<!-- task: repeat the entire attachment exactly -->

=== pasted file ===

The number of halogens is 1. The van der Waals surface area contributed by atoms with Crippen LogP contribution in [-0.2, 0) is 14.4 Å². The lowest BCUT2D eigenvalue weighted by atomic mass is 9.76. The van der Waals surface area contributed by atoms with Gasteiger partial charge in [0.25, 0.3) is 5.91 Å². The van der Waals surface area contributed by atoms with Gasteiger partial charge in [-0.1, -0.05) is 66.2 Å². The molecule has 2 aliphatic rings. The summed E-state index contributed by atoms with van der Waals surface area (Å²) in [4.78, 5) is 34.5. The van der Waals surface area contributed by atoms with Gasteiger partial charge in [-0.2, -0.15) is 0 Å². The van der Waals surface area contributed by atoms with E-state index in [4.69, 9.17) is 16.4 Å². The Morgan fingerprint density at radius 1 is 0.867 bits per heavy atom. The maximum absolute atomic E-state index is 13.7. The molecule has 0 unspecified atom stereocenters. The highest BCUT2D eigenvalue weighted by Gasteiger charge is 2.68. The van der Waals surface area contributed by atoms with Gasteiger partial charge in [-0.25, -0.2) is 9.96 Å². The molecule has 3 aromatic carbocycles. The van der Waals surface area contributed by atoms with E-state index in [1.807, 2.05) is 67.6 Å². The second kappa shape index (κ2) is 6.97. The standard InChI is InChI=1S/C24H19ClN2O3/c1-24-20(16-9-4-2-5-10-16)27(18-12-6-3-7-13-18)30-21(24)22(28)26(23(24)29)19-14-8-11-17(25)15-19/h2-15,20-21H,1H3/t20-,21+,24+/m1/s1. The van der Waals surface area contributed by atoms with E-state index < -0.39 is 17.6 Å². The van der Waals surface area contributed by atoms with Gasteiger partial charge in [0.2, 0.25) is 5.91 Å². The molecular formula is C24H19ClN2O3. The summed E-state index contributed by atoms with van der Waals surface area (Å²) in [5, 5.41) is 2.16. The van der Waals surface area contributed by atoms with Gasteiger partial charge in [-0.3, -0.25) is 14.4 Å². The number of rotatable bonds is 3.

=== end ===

The number of halogens is 1. The van der Waals surface area contributed by atoms with Crippen LogP contribution in [-0.2, 0) is 14.4 Å². The lowest BCUT2D eigenvalue weighted by atomic mass is 9.76. The van der Waals surface area contributed by atoms with Gasteiger partial charge in [0.25, 0.3) is 5.91 Å². The van der Waals surface area contributed by atoms with Gasteiger partial charge in [-0.1, -0.05) is 66.2 Å². The molecule has 2 aliphatic rings. The summed E-state index contributed by atoms with van der Waals surface area (Å²) in [4.78, 5) is 34.5. The van der Waals surface area contributed by atoms with Gasteiger partial charge in [-0.2, -0.15) is 0 Å². The van der Waals surface area contributed by atoms with E-state index in [4.69, 9.17) is 16.4 Å². The Morgan fingerprint density at radius 1 is 0.867 bits per heavy atom. The maximum absolute atomic E-state index is 13.7. The molecule has 0 unspecified atom stereocenters. The highest BCUT2D eigenvalue weighted by Gasteiger charge is 2.68. The van der Waals surface area contributed by atoms with Gasteiger partial charge in [-0.25, -0.2) is 9.96 Å². The molecule has 3 aromatic carbocycles. The van der Waals surface area contributed by atoms with E-state index in [1.807, 2.05) is 67.6 Å². The second kappa shape index (κ2) is 6.97. The standard InChI is InChI=1S/C24H19ClN2O3/c1-24-20(16-9-4-2-5-10-16)27(18-12-6-3-7-13-18)30-21(24)22(28)26(23(24)29)19-14-8-11-17(25)15-19/h2-15,20-21H,1H3/t20-,21+,24+/m1/s1. The van der Waals surface area contributed by atoms with E-state index < -0.39 is 17.6 Å². The van der Waals surface area contributed by atoms with Gasteiger partial charge in [0.2, 0.25) is 5.91 Å². The molecular formula is C24H19ClN2O3. The summed E-state index contributed by atoms with van der Waals surface area (Å²) in [5, 5.41) is 2.16. The van der Waals surface area contributed by atoms with Gasteiger partial charge in [-0.3, -0.25) is 14.4 Å². The number of rotatable bonds is 3.